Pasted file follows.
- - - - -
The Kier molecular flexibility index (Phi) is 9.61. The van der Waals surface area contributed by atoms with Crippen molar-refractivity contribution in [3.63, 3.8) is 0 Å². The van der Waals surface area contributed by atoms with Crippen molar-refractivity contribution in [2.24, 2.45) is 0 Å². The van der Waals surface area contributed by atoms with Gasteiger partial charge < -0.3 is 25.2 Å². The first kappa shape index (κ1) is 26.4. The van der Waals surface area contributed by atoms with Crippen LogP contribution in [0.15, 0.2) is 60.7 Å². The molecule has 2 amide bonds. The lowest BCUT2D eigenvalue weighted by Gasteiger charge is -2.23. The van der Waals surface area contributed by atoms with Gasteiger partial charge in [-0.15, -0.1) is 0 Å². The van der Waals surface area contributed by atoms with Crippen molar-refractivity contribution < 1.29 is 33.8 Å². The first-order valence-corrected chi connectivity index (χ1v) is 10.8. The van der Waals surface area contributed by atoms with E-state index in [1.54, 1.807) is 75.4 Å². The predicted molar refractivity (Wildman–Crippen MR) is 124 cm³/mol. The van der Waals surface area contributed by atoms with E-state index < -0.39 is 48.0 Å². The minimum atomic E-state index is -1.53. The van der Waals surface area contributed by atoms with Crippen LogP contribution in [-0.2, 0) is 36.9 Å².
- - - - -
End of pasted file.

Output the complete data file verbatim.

The Kier molecular flexibility index (Phi) is 9.61. The van der Waals surface area contributed by atoms with Crippen molar-refractivity contribution in [3.63, 3.8) is 0 Å². The van der Waals surface area contributed by atoms with Crippen molar-refractivity contribution in [2.24, 2.45) is 0 Å². The van der Waals surface area contributed by atoms with Gasteiger partial charge < -0.3 is 25.2 Å². The first kappa shape index (κ1) is 26.4. The van der Waals surface area contributed by atoms with Crippen LogP contribution in [0.15, 0.2) is 60.7 Å². The molecule has 2 amide bonds. The lowest BCUT2D eigenvalue weighted by Gasteiger charge is -2.23. The van der Waals surface area contributed by atoms with Gasteiger partial charge in [-0.15, -0.1) is 0 Å². The van der Waals surface area contributed by atoms with Crippen molar-refractivity contribution < 1.29 is 33.8 Å². The first-order valence-corrected chi connectivity index (χ1v) is 10.8. The van der Waals surface area contributed by atoms with E-state index in [1.54, 1.807) is 75.4 Å². The predicted molar refractivity (Wildman–Crippen MR) is 124 cm³/mol. The van der Waals surface area contributed by atoms with E-state index < -0.39 is 48.0 Å². The minimum atomic E-state index is -1.53. The van der Waals surface area contributed by atoms with Crippen LogP contribution in [-0.2, 0) is 36.9 Å².